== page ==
The Glory and the Tabernacle

Wood, and metals, skins and curtains—it seemed impossible that God would take up residence in such a place. Could this be the dwelling place of the living God? Would the LORD really come down and dwell in a tent?

The glory descending on the tabernacle in the wilderness. (Image © First Fruits of Zion)

Portion Summary & Scripture Reading

Regular Shabbat Readings

  • Pekudei (פְקוּדֵי | Countings)
  • Torah: Exodus 38:21-40:38
  • Haftarah: 1 Kings 7:51-8:21
  • Gospel: Luke 16:1-13

* References are from the Hebrew Bible. Christian Bibles vary slightly when indicated with *.

Portion Outline

  • Torah
    • Exodus 38:21 | Materials of the Tabernacle
    • Exodus 39:1 | Making the Vestments for the Priesthood
    • Exodus 39:32 | The Work Completed
    • Exodus 40:1 | The Tabernacle Erected and Its Equipment Installed
    • Exodus 40:34 | The Cloud and the Glory
  • Prophets
    • 1Ki 7:13 | Products of Hiram the Bronzeworker

Portion Summary

The twenty-third reading from the Torah and last reading from the book of Exodus is called Pekudei, which means "Accounts." The first words of the first verse of the reading could be literally translated to read, "These are the accounts (pekudei) of the Tabernacle" (Exodus 38:21). The last reading from Exodus begins with an audit of how the contributions for the Tabernacle were used. The portion goes on to describe the completion of the Tabernacle and its assembly and concludes by depicting the glory of the LORD entering it. In most years, synagogues read Pekudei together with the previous portion, Vayakhel; therefore, the comments on this week's reading will be brief.

A sudden shout rose up through the assembly and all eyes turned to the mountain. The cloud, which had covered the top of the mountain those many days, began to descend, rolling and cascading down the mountainside like a sudden avalanche of vapor, mist, and smoke.

A panic spread through the people; a holy terror seized every heart. As if choreographed in advance, all Israel—every man, woman, and child—fell prostrate to the ground. A brilliant light emanated from the cloud as it dropped from the top of Mount Sinai. The peak of the mountain emerged visible, gleaming in the sun, for the first time in nine months. Without the towering cloud hovering over it, the mountain seemed small, humble, and insignificant after all. The LORD had left Sinai.

The cloud of glory settled onto the tent of meeting and the glory of the Most High filled the Sanctuary. Moses tried to enter, but he found he could not bear the weight of the glory. He was not able to enter the tent of meeting. God had come to dwell with His people; the Tabernacle was a success, but a fundamental problem with the entire Tabernacle concept emerged immediately.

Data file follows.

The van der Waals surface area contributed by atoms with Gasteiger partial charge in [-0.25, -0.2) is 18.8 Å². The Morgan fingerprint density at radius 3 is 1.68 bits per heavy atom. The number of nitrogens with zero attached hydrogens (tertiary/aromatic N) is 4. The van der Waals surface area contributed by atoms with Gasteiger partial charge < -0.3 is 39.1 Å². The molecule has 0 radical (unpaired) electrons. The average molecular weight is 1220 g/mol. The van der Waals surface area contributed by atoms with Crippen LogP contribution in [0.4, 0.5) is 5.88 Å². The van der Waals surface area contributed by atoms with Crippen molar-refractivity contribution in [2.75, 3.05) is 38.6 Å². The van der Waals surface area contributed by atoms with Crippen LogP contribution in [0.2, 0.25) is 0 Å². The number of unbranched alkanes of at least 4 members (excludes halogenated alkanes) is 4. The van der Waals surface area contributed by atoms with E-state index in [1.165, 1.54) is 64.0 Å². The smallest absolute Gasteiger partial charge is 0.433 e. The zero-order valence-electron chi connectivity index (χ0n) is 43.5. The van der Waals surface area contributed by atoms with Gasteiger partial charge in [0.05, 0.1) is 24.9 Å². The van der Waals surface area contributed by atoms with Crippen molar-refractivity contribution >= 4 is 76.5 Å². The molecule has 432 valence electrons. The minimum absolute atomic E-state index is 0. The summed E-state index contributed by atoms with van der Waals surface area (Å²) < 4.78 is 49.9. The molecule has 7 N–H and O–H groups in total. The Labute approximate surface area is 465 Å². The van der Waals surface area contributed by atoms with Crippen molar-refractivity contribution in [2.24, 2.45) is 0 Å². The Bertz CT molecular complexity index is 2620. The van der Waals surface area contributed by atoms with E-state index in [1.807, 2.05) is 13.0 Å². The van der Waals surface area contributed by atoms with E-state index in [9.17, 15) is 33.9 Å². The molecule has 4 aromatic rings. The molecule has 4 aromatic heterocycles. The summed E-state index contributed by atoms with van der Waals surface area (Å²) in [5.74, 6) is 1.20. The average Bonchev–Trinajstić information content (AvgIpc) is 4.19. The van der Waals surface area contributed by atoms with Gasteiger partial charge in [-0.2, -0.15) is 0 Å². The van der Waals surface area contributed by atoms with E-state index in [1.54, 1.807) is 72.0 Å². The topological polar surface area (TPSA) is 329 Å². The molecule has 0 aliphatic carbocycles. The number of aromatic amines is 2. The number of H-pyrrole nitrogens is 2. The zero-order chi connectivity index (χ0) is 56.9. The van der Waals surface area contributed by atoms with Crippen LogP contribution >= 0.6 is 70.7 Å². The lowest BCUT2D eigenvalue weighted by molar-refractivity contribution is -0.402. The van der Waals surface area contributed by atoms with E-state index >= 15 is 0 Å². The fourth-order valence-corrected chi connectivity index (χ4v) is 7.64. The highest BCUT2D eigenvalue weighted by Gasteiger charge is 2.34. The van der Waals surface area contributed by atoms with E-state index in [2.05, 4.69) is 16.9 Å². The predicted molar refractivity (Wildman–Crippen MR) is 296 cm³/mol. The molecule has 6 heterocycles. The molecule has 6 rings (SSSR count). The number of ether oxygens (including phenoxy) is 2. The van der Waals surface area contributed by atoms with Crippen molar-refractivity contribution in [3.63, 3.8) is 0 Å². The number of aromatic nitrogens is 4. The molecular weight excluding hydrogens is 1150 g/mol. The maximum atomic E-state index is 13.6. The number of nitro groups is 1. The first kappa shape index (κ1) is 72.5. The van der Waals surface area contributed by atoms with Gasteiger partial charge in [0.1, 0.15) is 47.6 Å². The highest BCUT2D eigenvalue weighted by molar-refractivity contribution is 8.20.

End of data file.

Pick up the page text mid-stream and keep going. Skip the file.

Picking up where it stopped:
Even if God can dwell among His people in a holy place, that does not mean that His people can draw near to him to enjoy communion or interaction with Him. God had taken up residence in the Tabernacle, but He appeared unapproachable. Even Moses, who was accustomed to standing upon Mount Sinai and basking in the glory of the presence of the LORD, could not enter.

The book of Exodus ends with the problem unresolved. The problem illustrates the classic theological paradox between the immanence of God and the transcendence of God. God is remote and inaccessible, and yet, at the same time, He is ever close and personal. The Tabernacle illustrated the paradox. On the one hand, the LORD moved into the midst of the camp of Israel, but on the other hand, no one could enter His presence.

The paradox between immanence and transcendence is also obvious in our sorry attempts to form a Christology to explain the divine nature of Messiah. Some explanations seem to be more theologically consistent than others, but aAny attempt at explaining how the infinite can occupy the finite necessarily involves an inversion in logic. The mystery of the Tabernacle is not less baffling than the mystery of God taking up residence within the Messiah.

The book of Exodus ends with a cliffhanger. It leaves the reader with the question, “How are the people supposed to approach God? How will they to come near to Him?”

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Adapted From: Torah Club Commentary Set: Depths of the Torah. Learn more about Torah Club and how you can start a Club of your own, or join a Torah Club in your area. Visit TORAHCLUB.ORG

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